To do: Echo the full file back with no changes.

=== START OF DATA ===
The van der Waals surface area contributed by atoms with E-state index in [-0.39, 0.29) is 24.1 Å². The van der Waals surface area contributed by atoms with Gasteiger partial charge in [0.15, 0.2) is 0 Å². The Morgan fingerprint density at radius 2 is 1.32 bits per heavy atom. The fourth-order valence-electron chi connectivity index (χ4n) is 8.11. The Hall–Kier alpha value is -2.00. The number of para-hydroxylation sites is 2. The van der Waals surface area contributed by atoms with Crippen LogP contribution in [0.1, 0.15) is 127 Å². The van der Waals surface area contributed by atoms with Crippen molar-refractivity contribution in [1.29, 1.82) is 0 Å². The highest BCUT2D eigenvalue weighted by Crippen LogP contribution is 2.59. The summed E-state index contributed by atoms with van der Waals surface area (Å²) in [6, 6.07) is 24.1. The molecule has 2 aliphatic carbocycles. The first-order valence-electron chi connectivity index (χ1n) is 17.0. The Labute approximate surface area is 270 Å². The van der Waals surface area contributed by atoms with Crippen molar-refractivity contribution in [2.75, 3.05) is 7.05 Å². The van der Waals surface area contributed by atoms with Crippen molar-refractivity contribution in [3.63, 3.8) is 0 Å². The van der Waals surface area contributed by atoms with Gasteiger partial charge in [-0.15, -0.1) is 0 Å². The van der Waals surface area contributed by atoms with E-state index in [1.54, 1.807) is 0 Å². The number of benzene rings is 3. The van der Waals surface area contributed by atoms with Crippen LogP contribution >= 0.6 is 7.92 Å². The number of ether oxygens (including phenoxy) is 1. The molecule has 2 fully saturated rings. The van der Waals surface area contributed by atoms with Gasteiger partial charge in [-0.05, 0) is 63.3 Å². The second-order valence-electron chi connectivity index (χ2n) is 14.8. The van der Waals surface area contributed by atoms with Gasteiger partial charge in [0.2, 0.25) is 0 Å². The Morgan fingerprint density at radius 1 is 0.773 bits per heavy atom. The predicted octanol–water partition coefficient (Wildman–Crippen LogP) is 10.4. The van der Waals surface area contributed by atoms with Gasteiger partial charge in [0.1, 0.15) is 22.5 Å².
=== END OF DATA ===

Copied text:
The van der Waals surface area contributed by atoms with E-state index in [-0.39, 0.29) is 24.1 Å². The van der Waals surface area contributed by atoms with Gasteiger partial charge in [0.15, 0.2) is 0 Å². The Morgan fingerprint density at radius 2 is 1.32 bits per heavy atom. The fourth-order valence-electron chi connectivity index (χ4n) is 8.11. The Hall–Kier alpha value is -2.00. The number of para-hydroxylation sites is 2. The van der Waals surface area contributed by atoms with Crippen LogP contribution in [0.1, 0.15) is 127 Å². The van der Waals surface area contributed by atoms with Crippen molar-refractivity contribution in [1.29, 1.82) is 0 Å². The highest BCUT2D eigenvalue weighted by Crippen LogP contribution is 2.59. The summed E-state index contributed by atoms with van der Waals surface area (Å²) in [6, 6.07) is 24.1. The molecule has 2 aliphatic carbocycles. The first-order valence-electron chi connectivity index (χ1n) is 17.0. The Labute approximate surface area is 270 Å². The van der Waals surface area contributed by atoms with Crippen molar-refractivity contribution in [2.75, 3.05) is 7.05 Å². The van der Waals surface area contributed by atoms with Crippen molar-refractivity contribution in [3.63, 3.8) is 0 Å². The van der Waals surface area contributed by atoms with Gasteiger partial charge in [-0.15, -0.1) is 0 Å². The van der Waals surface area contributed by atoms with E-state index in [1.54, 1.807) is 0 Å². The number of benzene rings is 3. The van der Waals surface area contributed by atoms with Crippen LogP contribution >= 0.6 is 7.92 Å². The number of ether oxygens (including phenoxy) is 1. The molecule has 2 fully saturated rings. The van der Waals surface area contributed by atoms with Gasteiger partial charge in [-0.05, 0) is 63.3 Å². The second-order valence-electron chi connectivity index (χ2n) is 14.8. The van der Waals surface area contributed by atoms with Gasteiger partial charge in [0.2, 0.25) is 0 Å². The Morgan fingerprint density at radius 1 is 0.773 bits per heavy atom. The predicted octanol–water partition coefficient (Wildman–Crippen LogP) is 10.4. The van der Waals surface area contributed by atoms with Gasteiger partial charge in [0.1, 0.15) is 22.5 Å².